- 8mm drop
- 9.5 oz women’s, 10.5 oz men’s
This is one of those shoes that I LOVED..they changed the model and I didn’t love it. But I have heard they went back to what was working and many friends are running it happily once again.
- 4mm drop
- 8.3 oz women’s, 9.7 oz men’s
I liked that the shoe felt like it fit like a glove, so I just instinctively knew where my foot placement was and trusted the large lugs for traction.
Checkout my complete breakdown of the best Saucony running shoes >>
What about the Endorphin Line?
Because Saucony really shook things up introducing a whole new line of shoes, it feels like there needs to be at least some discussion here!
One of the big things they talk about is the Speed Roll to help roll your foot forward, which is actually pretty similar to the rocker that Skechers put in their running shoes from the start.
- Endorphin Pro 3 – Designed for speed with the carbon fiber plate, this is your race shoe. It’s a winner.
- Endorphin Shift 3 – This feels like a cushioned slightly stabilizing shoe, good for everyday training. It’s not been my favorite Saucony shoe and I tend to like most of their shoes.
- Endorphin Speed 3 – Also designed to be a neutral, cushioned shoe you can take to the race, but without the carbon fiber plate, as it uses a nylon plate instead.
Are carbon fiber plates everything?
Some runners have found injury using them and since the shoes wear out faster, you are only doing a few training runs in them prior to race day. But…the data does shoe there are some speed benefits! So it’s really up to you.
More About Brooks
Believe it or not, Brooks started out in 1914 making ballet slippers and bathing shoes. Since then, they have made everything from baseball and football cleats to roller skates.
It wasn’t until Frank Shorter won the marathon at the 1972 Munich Olympics that Brooks considered limiting its focus. The first running shoe debuted in 1974 and their most popular running shoe, the Adrenaline GTS first hit the market in 1999.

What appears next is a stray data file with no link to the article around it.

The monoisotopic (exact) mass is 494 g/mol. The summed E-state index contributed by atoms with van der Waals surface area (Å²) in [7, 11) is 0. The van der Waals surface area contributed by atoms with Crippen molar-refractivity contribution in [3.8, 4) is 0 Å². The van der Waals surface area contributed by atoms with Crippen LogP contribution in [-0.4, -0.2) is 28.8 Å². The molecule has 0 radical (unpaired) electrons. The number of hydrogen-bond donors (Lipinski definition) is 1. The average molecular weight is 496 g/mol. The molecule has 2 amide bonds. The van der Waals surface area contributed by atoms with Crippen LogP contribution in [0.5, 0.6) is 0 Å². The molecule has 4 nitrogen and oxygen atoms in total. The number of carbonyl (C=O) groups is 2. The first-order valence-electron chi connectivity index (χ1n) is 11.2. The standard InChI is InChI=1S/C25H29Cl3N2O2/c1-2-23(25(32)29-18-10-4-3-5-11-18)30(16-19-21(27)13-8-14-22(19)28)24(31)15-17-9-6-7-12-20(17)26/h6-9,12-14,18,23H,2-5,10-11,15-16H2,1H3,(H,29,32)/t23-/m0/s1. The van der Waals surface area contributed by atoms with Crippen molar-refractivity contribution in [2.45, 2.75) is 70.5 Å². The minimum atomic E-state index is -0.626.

In 2001, Brooks decided to focus solely on running.
They introduced the Transcend in 2013, a shoe that used new biomechanics technology to create a GuideRails technology, allowing runners to run naturally without trying to correct their gait.
The Seattle-based company is also well known for its commitment to sustainability and giving back. Brooks donates time, gear, and money to companies that align with their values around diversity, equity, and inclusion and staff receive paid annual volunteer time.
Your gait and feet will likely change over time and you may need to change shoes.
This is also why I recommend rotating through several pairs of shoes at once.
And remember, just because these are two of the most well known brands on the market, there are still plenty of other shoe brands to select from if neither Brooks nor HOKA has the right shoe for you.
Keep in mind that shoe design can change, even with the same model, so always assess how the shoe fits every time you replace a pair.
More about Saucony
Like another well known running brand (New Balance), Saucony started it’s first factory in 1898. And by 1910 they were making running spikes…but few people were running or even looking for running shoes, so it wasn’t until the 1970’s that they started to grow.
First they became known for their casual shoe with it’s cool style and then, the big time hit.
Runner’s World featured them in 1979 as a top 10 running shoe. By the 80’s they were making shoes with a non-slip sole which was a big innovation.
Then came 2009 and the Saucony Kinvara – this one shoe changed many things about their design and philosophy. It was the more natural running shoe (yes during the barefoot trend). The new goal became how to strip shoes down, without sacrificing cushion and comfort.
Good performance, good health and good community are their guiding principles. You may have seen their hashtag #runforgood – which is really about doing good, giving back and finding sustainable practices.
For more help selecting the right shoe for you, don’t worry, I’ve got you:
- Best Trail Running Shoes
- Top 5 Marathon Running Shoes
- Skechers Running Shoes review (you might be surprised!)
- Best Running Shoes
Other ways to connect with Amanda
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Facebook Community Chatter: RunToTheFinish